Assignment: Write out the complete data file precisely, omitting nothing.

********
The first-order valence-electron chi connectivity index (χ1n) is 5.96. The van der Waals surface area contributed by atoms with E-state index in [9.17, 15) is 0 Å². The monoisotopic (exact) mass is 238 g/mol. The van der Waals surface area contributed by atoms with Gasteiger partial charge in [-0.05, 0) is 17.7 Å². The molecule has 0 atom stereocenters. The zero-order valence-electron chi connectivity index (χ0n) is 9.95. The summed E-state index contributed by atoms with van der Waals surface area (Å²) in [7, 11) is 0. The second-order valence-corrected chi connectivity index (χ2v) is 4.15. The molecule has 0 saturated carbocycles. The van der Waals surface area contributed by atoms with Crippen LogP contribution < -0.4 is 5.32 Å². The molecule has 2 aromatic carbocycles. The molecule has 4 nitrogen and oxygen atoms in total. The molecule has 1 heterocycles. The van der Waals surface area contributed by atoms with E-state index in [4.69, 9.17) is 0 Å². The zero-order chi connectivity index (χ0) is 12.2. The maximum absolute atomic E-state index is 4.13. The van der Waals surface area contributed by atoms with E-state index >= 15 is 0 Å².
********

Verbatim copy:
The first-order valence-electron chi connectivity index (χ1n) is 5.96. The van der Waals surface area contributed by atoms with E-state index in [9.17, 15) is 0 Å². The monoisotopic (exact) mass is 238 g/mol. The van der Waals surface area contributed by atoms with Gasteiger partial charge in [-0.05, 0) is 17.7 Å². The molecule has 0 atom stereocenters. The zero-order valence-electron chi connectivity index (χ0n) is 9.95. The summed E-state index contributed by atoms with van der Waals surface area (Å²) in [7, 11) is 0. The second-order valence-corrected chi connectivity index (χ2v) is 4.15. The molecule has 0 saturated carbocycles. The van der Waals surface area contributed by atoms with Crippen LogP contribution < -0.4 is 5.32 Å². The molecule has 2 aromatic carbocycles. The molecule has 4 nitrogen and oxygen atoms in total. The molecule has 1 heterocycles. The van der Waals surface area contributed by atoms with E-state index in [4.69, 9.17) is 0 Å². The zero-order chi connectivity index (χ0) is 12.2. The maximum absolute atomic E-state index is 4.13. The van der Waals surface area contributed by atoms with E-state index >= 15 is 0 Å².